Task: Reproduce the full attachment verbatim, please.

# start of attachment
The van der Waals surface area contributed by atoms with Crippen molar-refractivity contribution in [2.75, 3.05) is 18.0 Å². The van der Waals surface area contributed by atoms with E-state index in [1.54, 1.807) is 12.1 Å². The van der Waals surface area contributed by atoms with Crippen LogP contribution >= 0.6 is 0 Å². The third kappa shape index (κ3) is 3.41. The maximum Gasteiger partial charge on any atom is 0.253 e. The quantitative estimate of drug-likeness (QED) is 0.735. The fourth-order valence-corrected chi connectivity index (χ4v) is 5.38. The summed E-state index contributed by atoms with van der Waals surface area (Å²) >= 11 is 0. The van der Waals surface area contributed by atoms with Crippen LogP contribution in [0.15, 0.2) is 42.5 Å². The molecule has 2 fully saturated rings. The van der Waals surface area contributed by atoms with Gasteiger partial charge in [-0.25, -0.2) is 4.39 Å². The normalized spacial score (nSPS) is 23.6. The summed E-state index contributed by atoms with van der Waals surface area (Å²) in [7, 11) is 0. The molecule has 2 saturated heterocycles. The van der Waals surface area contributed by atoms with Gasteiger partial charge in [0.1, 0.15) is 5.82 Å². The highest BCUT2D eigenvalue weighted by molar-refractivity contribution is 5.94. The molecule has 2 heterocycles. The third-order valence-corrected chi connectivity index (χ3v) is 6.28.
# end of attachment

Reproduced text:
The van der Waals surface area contributed by atoms with Crippen molar-refractivity contribution in [2.75, 3.05) is 18.0 Å². The van der Waals surface area contributed by atoms with E-state index in [1.54, 1.807) is 12.1 Å². The van der Waals surface area contributed by atoms with Crippen LogP contribution >= 0.6 is 0 Å². The third kappa shape index (κ3) is 3.41. The maximum Gasteiger partial charge on any atom is 0.253 e. The quantitative estimate of drug-likeness (QED) is 0.735. The fourth-order valence-corrected chi connectivity index (χ4v) is 5.38. The summed E-state index contributed by atoms with van der Waals surface area (Å²) >= 11 is 0. The van der Waals surface area contributed by atoms with Crippen LogP contribution in [0.15, 0.2) is 42.5 Å². The molecule has 2 fully saturated rings. The van der Waals surface area contributed by atoms with Gasteiger partial charge in [-0.25, -0.2) is 4.39 Å². The normalized spacial score (nSPS) is 23.6. The summed E-state index contributed by atoms with van der Waals surface area (Å²) in [7, 11) is 0. The molecule has 2 saturated heterocycles. The van der Waals surface area contributed by atoms with Gasteiger partial charge in [0.1, 0.15) is 5.82 Å². The highest BCUT2D eigenvalue weighted by molar-refractivity contribution is 5.94. The molecule has 2 heterocycles. The third-order valence-corrected chi connectivity index (χ3v) is 6.28.